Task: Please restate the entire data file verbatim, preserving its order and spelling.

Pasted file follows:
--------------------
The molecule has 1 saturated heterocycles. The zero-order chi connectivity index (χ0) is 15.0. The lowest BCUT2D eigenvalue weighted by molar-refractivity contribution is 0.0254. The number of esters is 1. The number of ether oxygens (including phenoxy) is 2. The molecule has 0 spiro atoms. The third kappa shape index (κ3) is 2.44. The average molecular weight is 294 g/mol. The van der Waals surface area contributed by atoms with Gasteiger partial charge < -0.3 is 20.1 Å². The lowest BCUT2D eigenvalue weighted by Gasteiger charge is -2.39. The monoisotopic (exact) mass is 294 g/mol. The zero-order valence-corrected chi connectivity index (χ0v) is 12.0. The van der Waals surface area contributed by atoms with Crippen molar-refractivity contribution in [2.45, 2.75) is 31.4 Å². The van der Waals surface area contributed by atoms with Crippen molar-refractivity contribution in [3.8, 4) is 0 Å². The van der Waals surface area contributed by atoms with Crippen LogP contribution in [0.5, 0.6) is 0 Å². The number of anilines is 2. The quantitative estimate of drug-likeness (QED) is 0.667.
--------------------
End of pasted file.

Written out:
The molecule has 1 saturated heterocycles. The zero-order chi connectivity index (χ0) is 15.0. The lowest BCUT2D eigenvalue weighted by molar-refractivity contribution is 0.0254. The number of esters is 1. The number of ether oxygens (including phenoxy) is 2. The molecule has 0 spiro atoms. The third kappa shape index (κ3) is 2.44. The average molecular weight is 294 g/mol. The van der Waals surface area contributed by atoms with Gasteiger partial charge < -0.3 is 20.1 Å². The lowest BCUT2D eigenvalue weighted by Gasteiger charge is -2.39. The monoisotopic (exact) mass is 294 g/mol. The zero-order valence-corrected chi connectivity index (χ0v) is 12.0. The van der Waals surface area contributed by atoms with Crippen molar-refractivity contribution in [2.45, 2.75) is 31.4 Å². The van der Waals surface area contributed by atoms with Crippen molar-refractivity contribution in [3.8, 4) is 0 Å². The van der Waals surface area contributed by atoms with Crippen LogP contribution in [0.5, 0.6) is 0 Å². The number of anilines is 2. The quantitative estimate of drug-likeness (QED) is 0.667.